Athletics in the Lives of Women and Girls
Women and girls who participate in sports and fitness programs are healthier and more academically successful. But the emphasis in college on "superstar" male athletes ignores the health and well-being of all students in favor of creating a few profitable athletes. In addition, male athletes in certain sports are taught to de-humanize and degrade women as part of their sports training. This in turn can lead to increased violence against women by these male athletes. We need to create a climate in which sports and fitness are for everyone, not just a few, and in which everyone's abilities are tested and respected.
Health Benefits of Sports
Many studies have shown the importance of exercise in increasing cardiovascular endurance and strength, and decreasing the chances of heart attacks, strokes, back problems, osteoporosis, and other health problems.
A recent study shows that women who exercise regularly from menarche throughout their childbearing years can significantly reduce their risk of contracting premenopausal breast cancer. Women who exercised at least 4 hours/week reduced their risk by over 50%, and women who exercised 1-3 hours/week reduced their risk by 30%.
These findings are similar to a 1981 study conducted at Harvard's Graduate School of Public Health, under Dr. Rose Frisch, which showed that young women who participated in college sports, or who exercised regularly in college, were significantly less likely to contract breast cancer and other reproductive cancers.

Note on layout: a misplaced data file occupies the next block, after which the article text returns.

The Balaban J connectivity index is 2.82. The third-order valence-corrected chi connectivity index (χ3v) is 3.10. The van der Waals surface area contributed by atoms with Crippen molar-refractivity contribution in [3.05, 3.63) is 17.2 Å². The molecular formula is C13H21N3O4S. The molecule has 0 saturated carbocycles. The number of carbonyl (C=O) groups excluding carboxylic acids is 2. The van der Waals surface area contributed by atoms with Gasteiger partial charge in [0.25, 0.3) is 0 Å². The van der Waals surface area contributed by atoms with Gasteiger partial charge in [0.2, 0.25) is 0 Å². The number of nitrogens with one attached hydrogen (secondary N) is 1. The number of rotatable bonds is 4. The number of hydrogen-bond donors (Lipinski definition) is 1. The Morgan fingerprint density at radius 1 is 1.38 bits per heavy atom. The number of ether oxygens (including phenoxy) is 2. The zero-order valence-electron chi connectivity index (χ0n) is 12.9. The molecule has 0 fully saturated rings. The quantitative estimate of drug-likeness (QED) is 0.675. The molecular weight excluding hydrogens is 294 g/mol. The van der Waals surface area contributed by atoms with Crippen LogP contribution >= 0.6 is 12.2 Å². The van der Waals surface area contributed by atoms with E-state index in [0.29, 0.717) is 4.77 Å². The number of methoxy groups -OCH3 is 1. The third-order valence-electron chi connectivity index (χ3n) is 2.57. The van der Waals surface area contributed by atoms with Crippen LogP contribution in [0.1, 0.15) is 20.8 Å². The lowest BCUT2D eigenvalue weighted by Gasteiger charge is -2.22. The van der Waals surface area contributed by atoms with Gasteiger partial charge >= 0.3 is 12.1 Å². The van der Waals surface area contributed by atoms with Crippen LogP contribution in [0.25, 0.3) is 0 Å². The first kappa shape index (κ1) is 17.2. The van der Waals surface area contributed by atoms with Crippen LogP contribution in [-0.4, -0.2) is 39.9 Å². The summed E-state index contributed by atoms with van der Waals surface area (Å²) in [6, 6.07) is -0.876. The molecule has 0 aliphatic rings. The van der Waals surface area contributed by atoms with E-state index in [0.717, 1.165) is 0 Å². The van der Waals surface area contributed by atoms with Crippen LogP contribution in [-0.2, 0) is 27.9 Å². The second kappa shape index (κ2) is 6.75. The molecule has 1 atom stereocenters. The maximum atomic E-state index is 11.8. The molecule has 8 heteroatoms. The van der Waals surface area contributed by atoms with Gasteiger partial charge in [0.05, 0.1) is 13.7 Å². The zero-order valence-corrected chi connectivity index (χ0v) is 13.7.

Academic and Leadership Benefits of Sports
Participating in sports also has been found to increase young women's (and young men's) self-esteem. High school athletes were more likely to describe themselves as "highly popular" than non-athletes.
Sports also confers academic benefits. High school girls (and boys) who participate in sports have higher grades than non-athletes. In addition, a larger percentage of athletes scored in the top quartile on a standardized test. The positive effects of sports on grades were especially pronounced for Hispanic girls: 20% of Hispanic girl athletes reported receiving high grades compared to 9% of non-athletes, and 39% scored in the top quartile of a standardized test, compared to 23% of non-athletes.
Rural Hispanic girls and suburban and rural white girls who were athletes had lower school drop-out rates47 and were more likely to go to a four-year college than non-athletes.
Furthermore, high school athletes are more likely than non-athletes to aspire to be leaders in their communities as adults.49 If girls are to grow up to be leaders, they need comparable opportunities to develop their leadership skills through team sports. Expanding sports opportunities for women and girls will help achieve the feminization of power in all realms.
How can girls be encouraged to exercise? Parents' influence is important. Girls are more likely to participate if they have a parent who participated as a child, or who still plays sports. Also, parents can help by insisting schools provide equal facilities and opportunities to their daughters and sons.
Unfortunately, even girls who participate in sports and fitness cite obstacles, such as boys who refuse to pass balls to girls, or who criticize girls' performances; girls getting picked for teams after all the boys are picked; gym teachers who assume girls are not as good as boys; and better coaches and equipment for boys' teams.
While black and white girls participate equally in sports and fitness, black girls who quit sports are more likely to have problems with transportation or inadequate funds. In addition, more black girls than white girls feel boys make fun of girls who play sports.
(Empowering Women in Sports, The Empowering Women Series, No. 4; A Publication of the Feminist Majority Foundation, 1995)